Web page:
For example, after the 1947 U.N. partition of Palestine, the Zionists engaged in what they described as open defense of the proclaimed Jewish State. This included raids of British arms depots, assassinations and bombing campaigns. One such bombing, carried out by the Irgun on July 22, 1946, at the King David Hotel, caused 91 deaths, 13 of them British soldiers.
David Ben Gurion, Golda Meir and Moshe Dayan, all principle leaders of the underground terrorist movement, became principle leaders establishing the new Israeli government. Remember the adage: One man’s terrorist is another man’s freedom fighter. It was Ben Gurion who united the various underground armed organizations into what has become today’s Israeli Defense Force.
Palestine was usurped by the primarily Ashkenazi (European) tribe of the Jewish nationality – the survivors of the Holocaust. As a result, they forged and consummated the philosophical and political posture of nationalist Zionism as the ideological determinant of a national and international reality of a Jewish identity, an identity exclusive of any and all other occupants of the land once known as Palestine.
Here it should be noted that the 1948 Arab-Israeli war caused the dispersal of 700,000 Palestinians to a number of countries, most notably Jordan and Egypt. In 1964, not unlike the Irgun and Haganah, the Palestinian people evolved in their resistance to colonization and Zionist occupation.
They formed the Palestinian Liberation Organization, Fattah and, in 1967, the Front for the Liberation of Palestine and several other underground political and armed combatants. The purpose of this renewed armed resistance was to wrest the land back, preserve Palestinian identity in connection to the land and survive the manifestation of the Zionist nationalist ideology.
The continuation of this conflict since at least 1948, now with the direct assistance and complicity of U.S. imperialist foreign policy, has permitted the Israeli government to expand Jewish settlements and occupy control of over 80 percent of Palestine. Hence, the scrapping of both the 1978 Camp David Accords and the failed 1993 Oslo Accords led to the 2000-2005 Second Intifada – the First Intifada was from 1987-1991 – and the current Gaza “Right to Return” rebellions.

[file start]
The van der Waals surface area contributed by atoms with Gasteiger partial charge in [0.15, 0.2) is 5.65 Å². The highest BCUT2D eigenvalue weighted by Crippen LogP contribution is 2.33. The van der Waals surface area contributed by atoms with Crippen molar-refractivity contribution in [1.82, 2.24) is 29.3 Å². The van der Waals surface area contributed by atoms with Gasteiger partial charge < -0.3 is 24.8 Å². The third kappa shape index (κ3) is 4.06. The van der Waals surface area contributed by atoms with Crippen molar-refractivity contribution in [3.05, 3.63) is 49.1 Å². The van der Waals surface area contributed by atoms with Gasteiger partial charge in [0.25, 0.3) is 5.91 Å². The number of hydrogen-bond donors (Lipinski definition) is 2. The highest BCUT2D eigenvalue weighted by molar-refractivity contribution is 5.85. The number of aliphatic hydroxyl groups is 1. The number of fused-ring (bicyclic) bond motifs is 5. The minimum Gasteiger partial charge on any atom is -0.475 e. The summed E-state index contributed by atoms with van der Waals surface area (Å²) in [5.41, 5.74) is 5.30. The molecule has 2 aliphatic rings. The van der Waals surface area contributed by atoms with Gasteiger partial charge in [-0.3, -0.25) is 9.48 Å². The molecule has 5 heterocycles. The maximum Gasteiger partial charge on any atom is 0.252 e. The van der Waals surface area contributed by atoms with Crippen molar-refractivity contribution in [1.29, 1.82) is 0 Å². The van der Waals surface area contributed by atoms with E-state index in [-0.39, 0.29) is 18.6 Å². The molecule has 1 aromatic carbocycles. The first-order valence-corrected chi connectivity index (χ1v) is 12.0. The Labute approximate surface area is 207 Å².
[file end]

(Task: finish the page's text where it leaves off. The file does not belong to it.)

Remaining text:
Ergo, in 2019, we’ve witnessed, with U.S. blessings, the Zionist government usurping control of the Golan Heights, the annexation of Jerusalem as the capital of Israel, and the U.S. offer of $38 billion in military support, all to the ultimate existential genocidal detriment of the Palestinian people.
This continuing unholy relationship between the U.S. and Israel in 2020, with Israel expanding annexation of Palestinian land, has sealed the fate of the Palestinian people to a permanent status as a stateless people.
Again, I raise the question: Must a critique of Israeli Zionism result in one being labeled anti-Semitic? Does the label anti-Semitism only apply to the Jewish people and not the Palestinians? How is it that only the Jewish people are permitted to appropriate the identity of being Semitic to the exclusion of all Indo-Asian peoples whose language and cultural reality is of similar historic transitions, beliefs and ethos?
Furthermore, with over 50 Israeli laws that discriminate against Palestinians, does this Israeli treatment mirror how apartheid white South Africans treated Black South Africans? Does it resemble in any way how the U.S. corporate*government applied the Black Codes and Jim Crow laws to Black people in America? Is the Israeli treatment similar to how the U.S. government has treated the Indigenous peoples of America?